Archive for the 'Skeleton Astronauts' Category

Cover Art for No Way Back by Karl Zeigfreid (Badger, 1964)

No Way Back Zeigfreid 1964-3

No Way Back Zeigfreid 1964-2

Karl Zeigfreid was a house name for Badger Books; in this case, R.L. Fanthorpe is the author. The cover artist is unknown, and the synopsis of the book makes it highly unlikely that a skeleton in a spacesuit holding what appears to be a South Seas dancing girl made an appearance. Skeleton astronauts are often seen on sci-fi covers, but rarely have anything to do with the stories inside.

Ed Valigursky Cover Art for The Worlds of Robert A. Heinlein (Ace, 1972)

Heinlein 1972

The book is a collection of short stories, none of which feature a dead astronaut. See more of Valigursky’s work here.

(Image via MPorcius Fiction Log)

Cover Art for Stanislaw Lem’s The Invincible (Ace, 1975)

Invincible 1973-1975

Very similar to the Angus McKie piece that was published the following year. The artist of the Lem cover is unknown, and you can see details on the book here. More skeleton astronauts, a recurring theme in sci-fi since the genre’s beginning, here.

Jack Jackson and Dave Sheridan Cover Art for Slow Death #2 (Last Gasp, 1970)

Slow Death #2

More Slow Death here. Filed under Skeleton Astronauts.

Michael Gross Back Cover Art for Heavy Metal (January, 1982)

Heavy Metal 1982 Michael Gross

Compare to the Angus McKie art seen here. The skeleton in a spacesuit, representing the long dead astronaut, is a very powerful sci-fi trope that’s been around since the dawn of the genre. The decomposing explorer is often buried in sand and surrounded by a dead world. The attempt to colonize space, especially as a a result of escalating social upheaval or widespread devastation (i.e. a nuclear war) on Earth, is a deeply troubling idea to many and dates all the way back to the myth of Icarus.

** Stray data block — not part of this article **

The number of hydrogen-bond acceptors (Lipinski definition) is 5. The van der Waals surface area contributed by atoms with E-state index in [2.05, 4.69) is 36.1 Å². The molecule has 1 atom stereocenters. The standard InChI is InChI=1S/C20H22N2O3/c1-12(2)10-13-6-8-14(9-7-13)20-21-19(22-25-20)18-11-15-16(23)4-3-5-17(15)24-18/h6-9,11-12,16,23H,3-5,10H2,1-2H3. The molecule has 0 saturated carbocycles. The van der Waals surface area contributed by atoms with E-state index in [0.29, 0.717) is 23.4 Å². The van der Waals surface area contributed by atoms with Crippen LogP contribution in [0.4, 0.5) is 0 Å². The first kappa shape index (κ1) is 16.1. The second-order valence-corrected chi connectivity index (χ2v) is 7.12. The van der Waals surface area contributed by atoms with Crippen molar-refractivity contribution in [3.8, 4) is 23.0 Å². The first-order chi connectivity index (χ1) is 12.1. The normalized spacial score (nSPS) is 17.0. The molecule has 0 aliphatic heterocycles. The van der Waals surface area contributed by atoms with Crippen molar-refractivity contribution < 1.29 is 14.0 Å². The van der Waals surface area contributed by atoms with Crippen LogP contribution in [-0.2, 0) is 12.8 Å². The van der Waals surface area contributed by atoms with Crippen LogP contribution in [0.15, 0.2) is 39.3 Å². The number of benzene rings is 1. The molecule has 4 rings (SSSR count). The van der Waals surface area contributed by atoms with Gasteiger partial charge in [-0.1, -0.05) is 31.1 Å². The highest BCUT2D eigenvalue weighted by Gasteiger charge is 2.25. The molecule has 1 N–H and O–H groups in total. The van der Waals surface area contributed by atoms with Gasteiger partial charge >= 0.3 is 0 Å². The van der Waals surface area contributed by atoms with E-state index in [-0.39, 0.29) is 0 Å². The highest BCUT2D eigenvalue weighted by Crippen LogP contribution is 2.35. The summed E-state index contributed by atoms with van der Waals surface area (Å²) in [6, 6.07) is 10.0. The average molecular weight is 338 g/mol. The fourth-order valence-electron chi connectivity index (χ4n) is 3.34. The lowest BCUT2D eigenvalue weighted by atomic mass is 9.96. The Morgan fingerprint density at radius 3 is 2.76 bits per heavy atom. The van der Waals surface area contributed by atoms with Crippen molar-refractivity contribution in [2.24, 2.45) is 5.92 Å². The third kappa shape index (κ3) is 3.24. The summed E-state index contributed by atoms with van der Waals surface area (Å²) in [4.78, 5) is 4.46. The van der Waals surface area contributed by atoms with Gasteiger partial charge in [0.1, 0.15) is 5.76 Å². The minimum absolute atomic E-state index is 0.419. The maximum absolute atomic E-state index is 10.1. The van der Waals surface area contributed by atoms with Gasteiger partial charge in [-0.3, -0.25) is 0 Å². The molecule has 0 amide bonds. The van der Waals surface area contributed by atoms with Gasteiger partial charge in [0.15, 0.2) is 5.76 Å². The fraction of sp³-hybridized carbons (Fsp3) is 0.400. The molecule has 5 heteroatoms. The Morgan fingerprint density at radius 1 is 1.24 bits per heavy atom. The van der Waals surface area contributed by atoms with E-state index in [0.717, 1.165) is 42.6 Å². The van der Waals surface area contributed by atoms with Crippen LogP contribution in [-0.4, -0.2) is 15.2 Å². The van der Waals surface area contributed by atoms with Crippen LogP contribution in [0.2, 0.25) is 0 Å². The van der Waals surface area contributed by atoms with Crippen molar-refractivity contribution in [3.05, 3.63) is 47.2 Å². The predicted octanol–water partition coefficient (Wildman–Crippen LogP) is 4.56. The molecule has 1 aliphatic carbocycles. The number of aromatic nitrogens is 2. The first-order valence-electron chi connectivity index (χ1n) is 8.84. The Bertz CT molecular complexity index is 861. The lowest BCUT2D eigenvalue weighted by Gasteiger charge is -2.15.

The image is a warning against the hubris of flying too high, of crossing thresholds we were not meant to cross, of challenging God. Ray Bradbury’s The Martian Chronicles (1950) is a famous example of the theme, as are the early sci-fi films Rocketship X-M (1950) and Flight to Mars (1951), to name just a few examples.

I can’t find much information on Michael Gross. He has entries at the Internet Speculative Fiction Database under both Mike Gross and Michael Gross, for a combined ten cover works. Heavy Metal is not mentioned, but I know he did more than one cover for the magazine.

(Image via The Por Por Books Blog)

Richard Corben Cover Art: Anomaly #4 (November, 1972)

Anomaly #4 Corben 1972-2

Anomaly #4 Corben 1972-1

Front and back covers. Images are via The Golden Age. Corben is one of the greats, and what about that title design?

Movie Posters: Def-Con 4 (1984)

Defcon 4 Poster 1984

On the shortlist for my best movie posters of the ’80s, I slobbered over the VHS cover for years, even after watching the dull-as-post-apocalyptic-sand indie it was meant to (mis)represent. The artist is Rudy Obrero, who, aside from poster art (the pumped-up Mad Max 2 international one-sheet, for starters) and a massive amount of advertising art, was one of the defining illustrators on Mattel’s early Masters of the Universe packaging. He painted the box covers for the Wind Raider, Battle Cat, and Castle Grayskull, among others. (See an interview with Obrero at Poe Ghostal.)

The Def-Con 4 poster is not as original as I thought, however. The painting below is by Angus McKie and comes from the cover of The Year’s Best Science Fiction #8 (Sphere, 1976), as well as a British sci-fi/fantasy art tome called The Flights of Icarus (Paper Tiger, 1977). While Obrero’s changes to the original are pretty ingenious—the movie is about astronauts who return to a mutant-infested Earth after watching World War III unfold from space—there’s no doubt that the enduring motif is McKie’s.

Icarus McKie 1977

(Angus McKie art via Ski-Ffy, where you can see more work from Flights of Icarus)




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